Methods: The Ontario Incidence Study of Reported Child Abuse and Neglect (OIS) is a provincial study examining the incidence of reported child abuse and neglect in Ontario. The OIS-2013 data was used to explore the case factors influencing a worker’s clinical decision about the type of investigation to use with families. Trocmé et al. (2014) divided investigated reports of maltreatment into two categories; urgent protection investigations and other investigations, and assessments representing chronic need. This study utilized Chi Square Interaction Detection (CHAID) analysis was used to see if cases requiring urgent protection investigations utilize the traditional response, and if those categorized as chronic need are more likely to receive customized responses.
Results: Customized investigations were used in 70% of all urgent protection investigations, and vary from a low of 49% for severe physical harm to a high of 73% and 74% for neglect and physical abuse in children under four, respectively. 83% of all chronic need investigations were conducted using a customized response, and vary from a low of 72% for physical abuse in children over four to a high of 90% for exposure to IPV. Only police involvement and previous case openings displayed statistical differences in the types of investigations used. Overall, 81% (n= 4,191) of cases utilized a customized investigation approach, and traditional investigations were used in 19% (n=995) of cases. The most significant predictor of customized investigations was exposure to intimate partner violence, χ2 (1, n= 5,186) = 58.18, (p<.001).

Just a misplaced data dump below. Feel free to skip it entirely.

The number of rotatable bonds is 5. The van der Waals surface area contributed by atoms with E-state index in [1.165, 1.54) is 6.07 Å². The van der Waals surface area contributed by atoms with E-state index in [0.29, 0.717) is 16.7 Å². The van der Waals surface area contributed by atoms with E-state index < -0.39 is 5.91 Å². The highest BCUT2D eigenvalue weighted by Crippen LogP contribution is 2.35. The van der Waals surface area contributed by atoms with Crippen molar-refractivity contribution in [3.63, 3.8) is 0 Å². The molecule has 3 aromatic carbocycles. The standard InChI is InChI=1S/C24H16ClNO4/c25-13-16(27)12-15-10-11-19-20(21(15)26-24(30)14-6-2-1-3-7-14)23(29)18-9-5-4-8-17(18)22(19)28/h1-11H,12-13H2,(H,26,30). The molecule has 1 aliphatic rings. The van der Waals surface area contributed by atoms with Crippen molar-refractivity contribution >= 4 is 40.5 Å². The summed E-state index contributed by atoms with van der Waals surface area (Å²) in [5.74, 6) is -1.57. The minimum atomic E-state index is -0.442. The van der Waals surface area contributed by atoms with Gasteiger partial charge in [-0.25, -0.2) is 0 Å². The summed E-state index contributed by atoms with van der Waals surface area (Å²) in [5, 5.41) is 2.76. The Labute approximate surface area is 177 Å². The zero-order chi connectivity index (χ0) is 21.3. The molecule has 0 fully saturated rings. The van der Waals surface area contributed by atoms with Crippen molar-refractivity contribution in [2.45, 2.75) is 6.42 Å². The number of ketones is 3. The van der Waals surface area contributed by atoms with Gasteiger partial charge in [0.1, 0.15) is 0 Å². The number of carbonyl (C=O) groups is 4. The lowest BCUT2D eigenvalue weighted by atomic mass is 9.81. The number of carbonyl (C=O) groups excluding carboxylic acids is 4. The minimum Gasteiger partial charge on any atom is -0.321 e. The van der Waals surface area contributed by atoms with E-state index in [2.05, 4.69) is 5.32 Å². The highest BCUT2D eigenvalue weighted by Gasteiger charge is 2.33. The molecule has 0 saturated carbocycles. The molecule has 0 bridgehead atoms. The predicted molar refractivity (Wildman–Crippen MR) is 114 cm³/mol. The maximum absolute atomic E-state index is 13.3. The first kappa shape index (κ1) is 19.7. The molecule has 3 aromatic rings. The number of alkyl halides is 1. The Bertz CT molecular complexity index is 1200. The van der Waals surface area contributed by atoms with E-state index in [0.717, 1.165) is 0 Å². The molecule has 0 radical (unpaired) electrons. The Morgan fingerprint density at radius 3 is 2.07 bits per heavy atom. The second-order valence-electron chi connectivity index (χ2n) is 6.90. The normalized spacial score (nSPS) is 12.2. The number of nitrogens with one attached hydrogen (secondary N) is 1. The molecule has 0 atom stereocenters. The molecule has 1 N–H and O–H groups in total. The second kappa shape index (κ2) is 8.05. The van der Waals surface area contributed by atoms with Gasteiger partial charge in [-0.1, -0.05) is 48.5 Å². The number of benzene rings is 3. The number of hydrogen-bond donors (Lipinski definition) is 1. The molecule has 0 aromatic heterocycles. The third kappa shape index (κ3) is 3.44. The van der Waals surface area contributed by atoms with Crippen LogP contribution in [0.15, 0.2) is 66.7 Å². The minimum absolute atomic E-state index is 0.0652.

Conclusions and Implications: According to most DR models, traditional investigations are used for high risk cases, including all reports of sexual abuse, physical abuse, or serious neglect, especially when criminal charges may be laid (Merkel-Holguin et al, 2006; Trocmé et al., 2003). This does not appear to be the way DR has been implemented in Ontario. The findings of this study suggest that DR has not assisted in reducing the number of families subjected to a child welfare investigation, nor that the model has assisted the system in more clearly identifying cases that require an urgent and thorough forensic investigation. Given that the system remains overburdened, and over 80% of the families investigated do not fit the criteria for urgent protection investigations, more research is needed into the implementation of Ontario’s differential response model.